Once again, without having a fit of conspiracy-theorist fever, we may suppose that the military in Roswell, who had held him at the base during the whole day on July 8, had told him to replace his finding of the beginning of July by the one of June 14. That explains why the two dates were quoted in the press: first the one at the beginning of July, in the morning press release, and then the date of June 14 at his press interview in the evening.

There are other reasons why the Mogul theory does not hold. For example, the voluminous 1,000-page Air Force Roswell Report says everything on balloons but has nothing, not the faintest hint, which would confirm the discovery of a Mogul balloon train on the Foster ranch. Besides, no Mogul instrument has ever been found there.

Even worse for Mogul theorists, the testimony of former Captain Sheridan Cavitt, the man who had inspected the debris field with Major Marcel on Monday, July 7, should have been decisive in favour of Mogul. But, during his long interview by Colonel Weaver in 1995, transcribed in its entirety in the Roswell Report, he stuck to the untenable denial of 1947 -- one weather balloon and its target -- and he denied having found a Mogul balloon train. This sworn testimony makes him, in fact, a negative witness against Mogul. And questioned about Karl Pflock, who had already become at that time an ardent promoter of Mogul, he had this ironic answer: “He’s our chief debunker. I lean toward him”.

For my part, I met with Pflock in 1995, at the MUFON symposium, and I pointed out to him that the description of the debris field by Marcel implied a violent explosion above the ground. After beating about the bush, he finally admitted it. But helium-filled balloons don’t explode. Anyway, two hours later, at the final debate, he stated with self-assurance that it was a Mogul balloon train. I saw then what kind of a man he was.


Other examples of trickery

It is impossible to detail in one single article all the falsifications and trickeries contained in Karl Pflock’s book, which is a sort of masterpiece of its kind. Anything goes to denigrate witnesses, one after each other. It is true that some of them are fragile, who have for instance changed their initial testimony (like Brazel, for one!). But there still remained very strong witnesses, who had to be put in doubt, imperatively.
This is the case, for instance, of General DuBose, at the time a Colonel and chief of staff of General Ramey (see the photo above), who is quoted by Pflock as saying that the real debris had been shown to the press. Actually, he said exactly the contrary in his sworn affidavit (it’s in the Appendix of the book and you only have to read it!). It is also the case with Major Jesse Marcel, accused of having lied about his military career. Kevin Randle, one of the best researchers on Roswell and a military officer himself, has completely refuted that argument, explaining that, just like Marcel, there are mistakes in his own military record, for example missing medals. On the other hand, the record of Marcel contains impressive praise from all his supervisors – both before and, much more significantly, after the Roswell Incident.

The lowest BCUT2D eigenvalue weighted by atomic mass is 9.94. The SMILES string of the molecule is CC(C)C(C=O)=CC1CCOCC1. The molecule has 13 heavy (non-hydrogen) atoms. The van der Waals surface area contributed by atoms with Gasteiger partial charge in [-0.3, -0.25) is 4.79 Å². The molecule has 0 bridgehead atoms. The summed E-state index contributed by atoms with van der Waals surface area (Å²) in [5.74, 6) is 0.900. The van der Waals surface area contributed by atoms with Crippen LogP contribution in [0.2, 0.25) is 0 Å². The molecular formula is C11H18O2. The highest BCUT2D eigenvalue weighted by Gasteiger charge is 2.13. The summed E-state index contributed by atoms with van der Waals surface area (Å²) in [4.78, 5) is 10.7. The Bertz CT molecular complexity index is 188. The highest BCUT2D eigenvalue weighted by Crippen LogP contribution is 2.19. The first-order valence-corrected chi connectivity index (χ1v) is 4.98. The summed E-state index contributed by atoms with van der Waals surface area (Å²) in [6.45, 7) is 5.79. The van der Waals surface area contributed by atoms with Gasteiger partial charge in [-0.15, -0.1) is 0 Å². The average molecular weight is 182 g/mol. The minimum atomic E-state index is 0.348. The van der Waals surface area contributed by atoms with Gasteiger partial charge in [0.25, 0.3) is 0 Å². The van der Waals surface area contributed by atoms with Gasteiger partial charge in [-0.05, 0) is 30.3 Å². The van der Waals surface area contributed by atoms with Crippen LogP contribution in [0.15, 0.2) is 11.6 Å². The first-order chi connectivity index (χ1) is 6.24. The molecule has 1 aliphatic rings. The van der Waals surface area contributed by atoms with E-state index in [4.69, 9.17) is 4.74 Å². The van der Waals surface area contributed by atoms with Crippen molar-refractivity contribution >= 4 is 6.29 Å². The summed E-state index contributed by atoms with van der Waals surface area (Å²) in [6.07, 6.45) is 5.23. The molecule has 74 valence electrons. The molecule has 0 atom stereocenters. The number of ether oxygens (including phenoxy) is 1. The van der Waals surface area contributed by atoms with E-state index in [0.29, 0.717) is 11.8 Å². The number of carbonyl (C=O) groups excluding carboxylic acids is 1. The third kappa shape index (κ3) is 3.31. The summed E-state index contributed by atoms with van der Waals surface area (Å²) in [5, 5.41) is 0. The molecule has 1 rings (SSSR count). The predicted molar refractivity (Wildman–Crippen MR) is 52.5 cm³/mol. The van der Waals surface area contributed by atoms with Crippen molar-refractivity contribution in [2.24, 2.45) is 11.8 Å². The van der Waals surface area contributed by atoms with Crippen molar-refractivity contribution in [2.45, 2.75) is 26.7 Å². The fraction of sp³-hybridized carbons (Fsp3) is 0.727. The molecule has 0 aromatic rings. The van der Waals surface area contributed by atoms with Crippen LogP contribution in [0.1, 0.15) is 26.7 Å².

Do you want another example of falsification? Karl Pflock puts in doubt another important witness, Master Sergeant Lewis Rickett, assistant of Captain Sheridan Cavitt, who had taken him to a guarded field. There he had seen soldiers picking up debris, and he had noted its surprising properties -- very strong and very light at the same time. Pflock strives to cast doubt on Rickett’s testimony, devoting the whole of Chapter 10 to the exercise, using disputable arguments which are too involved to discuss here. But Pflock quotes him nevertheless (page 27) as saying that there was a small amount of debris, a detail which could support the discovery of a Mogul balloon train on the Foster ranch.

But it does not fit at all, because Rickett also says, in an interview with Mark Rodeghier, of CUFOS, that it took them only 45 minutes to go to the site, whereas it took at least three hours to reach the debris field on the Foster ranch. Of course, that “detail” is omitted by Karl Pflock. They had gone, in fact, to the other site, much closer to Roswell, where the UFO fuselage may have been retrieved (there is additional testimony about this second site).

Let’s quote still another argument, added by sociologist Pierre Lagrange in his introduction to the French edition. Playing with the idea that the whole Roswell affair could have been launched by disinformation services in order to hide real black programs, Lagrange suggests cleverly that the skeptics might suspect Kevin Randle, himself a former intelligence officer, of having participated in such a deception scheme. Even Karl Pflock had not dared to write that!



1) Excerpt of the Table of Mogul flights, part of the complete report of New York University on Mogul flights, reproduced in the USAF Roswell Report of 1995.

2) Excerpt of the Table of Mogul flights according to Prof. Charles Moore in his book UFO Crash at Roswell (1997).

Note the modifications made to the original NYU table: the first tests, numbered A and B have been suppressed. On the contrary, Charles Moore has added the following tests, numbered 2, 3 and 4, which had all failed and are absent in the NYU table, in order to introduce the flight number 4. But it had been cancelled because of cloudy weather. This addition by Charles Moore is deceitful.


(1) Karl Pflock, Roswell. Inconvenient Fact and the Will to Believe, Prometheus Books, 2001. (French edition: Roswell. L’ultime enquête, Edition Terre de Brume, 2007). The first book of Karl Pflock on Roswell was published in 1994 by the Fund for UFO Research, under the title Roswell in Perspective.
(2) Gildas Bourdais, Roswell: Enquêtes, secret et désinformation, JMG Editions, France, 2004.
(These two books - in French - are for sale at our on-line bookshop: - credit cards accepted - GREPI)

I want to express my thanks to Robert J. Durant for having corrected this English version of my article.